India’s palm oil quandary

The world’s largest buyer of palm oil is enabling rampant environmental destruction in Southeast Asia. Local cultivation could be a solution… except that it isn’t.

It was sometime in 1848, when the British East India Company was marauding the Sikh Empire, that a Dutch ship sailed from West Africa to the East Indies, the country we now know as Indonesia. On its deck were the seeds of an oil crop that would have the world in the palm of its hand. The crop took to Southeast Asia even better than it did in its native Africa and bore vermilion fruit so rich in oil, they called it red gold.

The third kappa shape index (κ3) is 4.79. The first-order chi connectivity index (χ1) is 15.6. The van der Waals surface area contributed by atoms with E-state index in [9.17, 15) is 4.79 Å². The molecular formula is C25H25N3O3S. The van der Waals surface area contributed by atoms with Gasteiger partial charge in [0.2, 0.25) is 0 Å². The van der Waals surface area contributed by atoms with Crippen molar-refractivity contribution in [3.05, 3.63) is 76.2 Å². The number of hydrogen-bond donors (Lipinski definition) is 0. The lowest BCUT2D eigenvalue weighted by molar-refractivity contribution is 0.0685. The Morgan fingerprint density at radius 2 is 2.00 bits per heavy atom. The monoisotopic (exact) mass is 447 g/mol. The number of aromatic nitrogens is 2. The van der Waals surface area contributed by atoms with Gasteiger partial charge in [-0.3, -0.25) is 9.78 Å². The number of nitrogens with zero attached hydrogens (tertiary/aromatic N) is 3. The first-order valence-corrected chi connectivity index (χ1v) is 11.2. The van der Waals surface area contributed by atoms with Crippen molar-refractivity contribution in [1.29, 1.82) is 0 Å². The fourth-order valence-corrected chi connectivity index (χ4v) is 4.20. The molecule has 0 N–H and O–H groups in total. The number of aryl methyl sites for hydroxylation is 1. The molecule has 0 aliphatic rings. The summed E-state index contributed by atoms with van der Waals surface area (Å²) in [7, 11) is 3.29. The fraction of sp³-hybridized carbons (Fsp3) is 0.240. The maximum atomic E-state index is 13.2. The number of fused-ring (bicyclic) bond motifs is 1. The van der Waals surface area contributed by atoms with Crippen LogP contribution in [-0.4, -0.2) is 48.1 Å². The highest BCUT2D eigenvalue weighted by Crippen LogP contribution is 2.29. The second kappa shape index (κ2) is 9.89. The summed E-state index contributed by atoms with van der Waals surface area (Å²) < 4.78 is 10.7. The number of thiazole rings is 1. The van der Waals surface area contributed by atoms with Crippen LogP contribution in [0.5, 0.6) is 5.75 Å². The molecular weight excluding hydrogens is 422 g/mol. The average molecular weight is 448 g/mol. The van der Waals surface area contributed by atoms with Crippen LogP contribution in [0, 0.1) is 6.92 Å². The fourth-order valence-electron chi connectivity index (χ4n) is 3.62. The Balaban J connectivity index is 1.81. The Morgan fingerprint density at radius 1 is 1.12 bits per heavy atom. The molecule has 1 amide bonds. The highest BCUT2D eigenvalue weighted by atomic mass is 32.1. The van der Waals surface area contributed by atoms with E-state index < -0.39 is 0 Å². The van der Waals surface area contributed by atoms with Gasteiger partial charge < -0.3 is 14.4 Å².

This red gold or palm oil has many aliases: it’s the sodium lauryl sulfate in toothpaste, …


Roshni P. Nair

Roshni is a features writer and former editor of The Morning Context's Chaos team. Her career spans The Ken, Reuters, the Hindustan Times and DNA. She is a recipient of the UNFPA Laadli award and was shortlisted for the RedInk Awards 2016 for her story on Mumbai’s leprosy colonies. Her far-flung ideas would sometimes drive our editor-in-chief Ashish up the wall, but he wouldn’t have had it any other way (even if he didn’t admit it).